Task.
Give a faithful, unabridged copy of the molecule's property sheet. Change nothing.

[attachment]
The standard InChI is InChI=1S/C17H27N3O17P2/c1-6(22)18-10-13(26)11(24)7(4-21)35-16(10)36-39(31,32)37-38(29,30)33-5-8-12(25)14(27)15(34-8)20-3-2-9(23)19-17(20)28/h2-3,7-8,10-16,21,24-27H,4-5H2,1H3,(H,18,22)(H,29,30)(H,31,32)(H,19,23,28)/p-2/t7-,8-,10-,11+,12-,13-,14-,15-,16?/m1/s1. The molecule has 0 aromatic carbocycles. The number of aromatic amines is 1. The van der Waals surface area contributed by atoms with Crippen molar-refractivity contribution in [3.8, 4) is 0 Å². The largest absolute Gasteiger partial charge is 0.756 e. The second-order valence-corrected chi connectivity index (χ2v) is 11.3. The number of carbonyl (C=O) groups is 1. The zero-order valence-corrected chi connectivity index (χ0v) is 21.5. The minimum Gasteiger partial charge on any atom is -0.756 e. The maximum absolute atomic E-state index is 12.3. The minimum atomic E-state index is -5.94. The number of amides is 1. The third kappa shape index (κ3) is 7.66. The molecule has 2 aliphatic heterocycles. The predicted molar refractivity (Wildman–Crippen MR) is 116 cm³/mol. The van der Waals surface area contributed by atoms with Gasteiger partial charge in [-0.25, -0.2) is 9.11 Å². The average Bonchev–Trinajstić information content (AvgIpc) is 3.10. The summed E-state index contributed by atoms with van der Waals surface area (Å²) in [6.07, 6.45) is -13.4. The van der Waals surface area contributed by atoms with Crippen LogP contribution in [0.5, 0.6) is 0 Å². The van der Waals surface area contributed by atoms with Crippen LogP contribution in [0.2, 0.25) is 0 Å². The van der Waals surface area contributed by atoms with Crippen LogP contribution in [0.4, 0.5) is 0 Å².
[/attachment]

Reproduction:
The standard InChI is InChI=1S/C17H27N3O17P2/c1-6(22)18-10-13(26)11(24)7(4-21)35-16(10)36-39(31,32)37-38(29,30)33-5-8-12(25)14(27)15(34-8)20-3-2-9(23)19-17(20)28/h2-3,7-8,10-16,21,24-27H,4-5H2,1H3,(H,18,22)(H,29,30)(H,31,32)(H,19,23,28)/p-2/t7-,8-,10-,11+,12-,13-,14-,15-,16?/m1/s1. The molecule has 0 aromatic carbocycles. The number of aromatic amines is 1. The van der Waals surface area contributed by atoms with Crippen molar-refractivity contribution in [3.8, 4) is 0 Å². The largest absolute Gasteiger partial charge is 0.756 e. The second-order valence-corrected chi connectivity index (χ2v) is 11.3. The number of carbonyl (C=O) groups is 1. The zero-order valence-corrected chi connectivity index (χ0v) is 21.5. The minimum Gasteiger partial charge on any atom is -0.756 e. The maximum absolute atomic E-state index is 12.3. The minimum atomic E-state index is -5.94. The number of amides is 1. The third kappa shape index (κ3) is 7.66. The molecule has 2 aliphatic heterocycles. The predicted molar refractivity (Wildman–Crippen MR) is 116 cm³/mol. The van der Waals surface area contributed by atoms with Gasteiger partial charge in [-0.25, -0.2) is 9.11 Å². The average Bonchev–Trinajstić information content (AvgIpc) is 3.10. The summed E-state index contributed by atoms with van der Waals surface area (Å²) in [6.07, 6.45) is -13.4. The van der Waals surface area contributed by atoms with Crippen LogP contribution in [0.5, 0.6) is 0 Å². The van der Waals surface area contributed by atoms with Crippen LogP contribution in [0.2, 0.25) is 0 Å². The van der Waals surface area contributed by atoms with Crippen LogP contribution in [0.4, 0.5) is 0 Å².